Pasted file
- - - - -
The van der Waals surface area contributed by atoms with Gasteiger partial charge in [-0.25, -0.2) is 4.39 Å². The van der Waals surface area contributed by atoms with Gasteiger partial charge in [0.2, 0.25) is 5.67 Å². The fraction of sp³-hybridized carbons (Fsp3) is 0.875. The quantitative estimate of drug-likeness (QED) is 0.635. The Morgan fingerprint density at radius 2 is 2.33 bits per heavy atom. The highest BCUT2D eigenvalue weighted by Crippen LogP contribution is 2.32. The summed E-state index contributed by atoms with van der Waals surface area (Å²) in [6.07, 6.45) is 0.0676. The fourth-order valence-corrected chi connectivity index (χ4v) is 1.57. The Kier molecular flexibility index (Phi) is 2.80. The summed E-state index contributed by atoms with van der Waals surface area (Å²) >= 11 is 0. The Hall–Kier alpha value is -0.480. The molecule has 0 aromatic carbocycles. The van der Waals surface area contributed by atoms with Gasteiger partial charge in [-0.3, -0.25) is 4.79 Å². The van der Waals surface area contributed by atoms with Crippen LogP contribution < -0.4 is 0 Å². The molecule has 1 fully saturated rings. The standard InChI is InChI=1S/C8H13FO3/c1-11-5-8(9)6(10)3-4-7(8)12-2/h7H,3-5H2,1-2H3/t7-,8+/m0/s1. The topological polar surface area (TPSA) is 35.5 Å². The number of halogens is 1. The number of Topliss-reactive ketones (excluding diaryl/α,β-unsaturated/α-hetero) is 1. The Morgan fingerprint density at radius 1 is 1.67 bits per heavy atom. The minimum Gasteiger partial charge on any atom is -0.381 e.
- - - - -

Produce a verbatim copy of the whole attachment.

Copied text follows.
The van der Waals surface area contributed by atoms with Gasteiger partial charge in [-0.25, -0.2) is 4.39 Å². The van der Waals surface area contributed by atoms with Gasteiger partial charge in [0.2, 0.25) is 5.67 Å². The fraction of sp³-hybridized carbons (Fsp3) is 0.875. The quantitative estimate of drug-likeness (QED) is 0.635. The Morgan fingerprint density at radius 2 is 2.33 bits per heavy atom. The highest BCUT2D eigenvalue weighted by Crippen LogP contribution is 2.32. The summed E-state index contributed by atoms with van der Waals surface area (Å²) in [6.07, 6.45) is 0.0676. The fourth-order valence-corrected chi connectivity index (χ4v) is 1.57. The Kier molecular flexibility index (Phi) is 2.80. The summed E-state index contributed by atoms with van der Waals surface area (Å²) >= 11 is 0. The Hall–Kier alpha value is -0.480. The molecule has 0 aromatic carbocycles. The van der Waals surface area contributed by atoms with Gasteiger partial charge in [-0.3, -0.25) is 4.79 Å². The van der Waals surface area contributed by atoms with Crippen LogP contribution < -0.4 is 0 Å². The molecule has 1 fully saturated rings. The standard InChI is InChI=1S/C8H13FO3/c1-11-5-8(9)6(10)3-4-7(8)12-2/h7H,3-5H2,1-2H3/t7-,8+/m0/s1. The topological polar surface area (TPSA) is 35.5 Å². The number of halogens is 1. The number of Topliss-reactive ketones (excluding diaryl/α,β-unsaturated/α-hetero) is 1. The Morgan fingerprint density at radius 1 is 1.67 bits per heavy atom. The minimum Gasteiger partial charge on any atom is -0.381 e.